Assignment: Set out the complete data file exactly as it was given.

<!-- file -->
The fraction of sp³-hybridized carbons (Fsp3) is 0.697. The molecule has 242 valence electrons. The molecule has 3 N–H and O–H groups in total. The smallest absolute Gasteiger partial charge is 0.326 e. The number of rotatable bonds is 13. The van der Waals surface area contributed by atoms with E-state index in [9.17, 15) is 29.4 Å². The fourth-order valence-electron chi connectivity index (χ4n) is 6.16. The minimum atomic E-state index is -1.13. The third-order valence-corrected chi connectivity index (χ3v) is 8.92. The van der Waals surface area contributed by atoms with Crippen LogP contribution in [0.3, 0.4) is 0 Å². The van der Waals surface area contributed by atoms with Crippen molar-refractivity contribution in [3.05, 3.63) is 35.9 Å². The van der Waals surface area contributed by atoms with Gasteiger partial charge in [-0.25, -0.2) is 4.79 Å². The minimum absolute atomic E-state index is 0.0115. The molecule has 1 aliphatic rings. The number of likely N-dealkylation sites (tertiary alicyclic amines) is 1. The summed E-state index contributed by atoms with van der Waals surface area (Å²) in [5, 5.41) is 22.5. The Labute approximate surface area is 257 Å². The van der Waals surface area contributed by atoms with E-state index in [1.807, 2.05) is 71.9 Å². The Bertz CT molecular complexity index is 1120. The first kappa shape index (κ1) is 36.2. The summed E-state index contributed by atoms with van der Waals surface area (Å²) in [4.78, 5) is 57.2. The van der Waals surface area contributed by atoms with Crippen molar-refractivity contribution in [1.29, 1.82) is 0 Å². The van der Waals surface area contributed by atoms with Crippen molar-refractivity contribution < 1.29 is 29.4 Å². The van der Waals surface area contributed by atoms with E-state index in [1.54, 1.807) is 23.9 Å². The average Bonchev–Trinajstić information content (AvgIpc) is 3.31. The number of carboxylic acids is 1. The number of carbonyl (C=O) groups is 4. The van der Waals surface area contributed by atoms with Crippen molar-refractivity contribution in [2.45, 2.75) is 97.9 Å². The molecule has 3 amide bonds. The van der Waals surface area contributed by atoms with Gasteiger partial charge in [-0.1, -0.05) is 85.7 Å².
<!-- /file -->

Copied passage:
The fraction of sp³-hybridized carbons (Fsp3) is 0.697. The molecule has 242 valence electrons. The molecule has 3 N–H and O–H groups in total. The smallest absolute Gasteiger partial charge is 0.326 e. The number of rotatable bonds is 13. The van der Waals surface area contributed by atoms with E-state index in [9.17, 15) is 29.4 Å². The fourth-order valence-electron chi connectivity index (χ4n) is 6.16. The minimum atomic E-state index is -1.13. The third-order valence-corrected chi connectivity index (χ3v) is 8.92. The van der Waals surface area contributed by atoms with Crippen LogP contribution in [0.3, 0.4) is 0 Å². The van der Waals surface area contributed by atoms with Crippen molar-refractivity contribution in [3.05, 3.63) is 35.9 Å². The van der Waals surface area contributed by atoms with Gasteiger partial charge in [-0.25, -0.2) is 4.79 Å². The minimum absolute atomic E-state index is 0.0115. The molecule has 1 aliphatic rings. The number of likely N-dealkylation sites (tertiary alicyclic amines) is 1. The summed E-state index contributed by atoms with van der Waals surface area (Å²) in [5, 5.41) is 22.5. The Labute approximate surface area is 257 Å². The van der Waals surface area contributed by atoms with E-state index in [1.807, 2.05) is 71.9 Å². The Bertz CT molecular complexity index is 1120. The first kappa shape index (κ1) is 36.2. The summed E-state index contributed by atoms with van der Waals surface area (Å²) in [4.78, 5) is 57.2. The van der Waals surface area contributed by atoms with Crippen molar-refractivity contribution in [1.29, 1.82) is 0 Å². The van der Waals surface area contributed by atoms with Crippen molar-refractivity contribution < 1.29 is 29.4 Å². The van der Waals surface area contributed by atoms with E-state index in [1.54, 1.807) is 23.9 Å². The average Bonchev–Trinajstić information content (AvgIpc) is 3.31. The number of carboxylic acids is 1. The number of carbonyl (C=O) groups is 4. The van der Waals surface area contributed by atoms with Crippen molar-refractivity contribution in [2.45, 2.75) is 97.9 Å². The molecule has 3 amide bonds. The van der Waals surface area contributed by atoms with Gasteiger partial charge in [-0.1, -0.05) is 85.7 Å².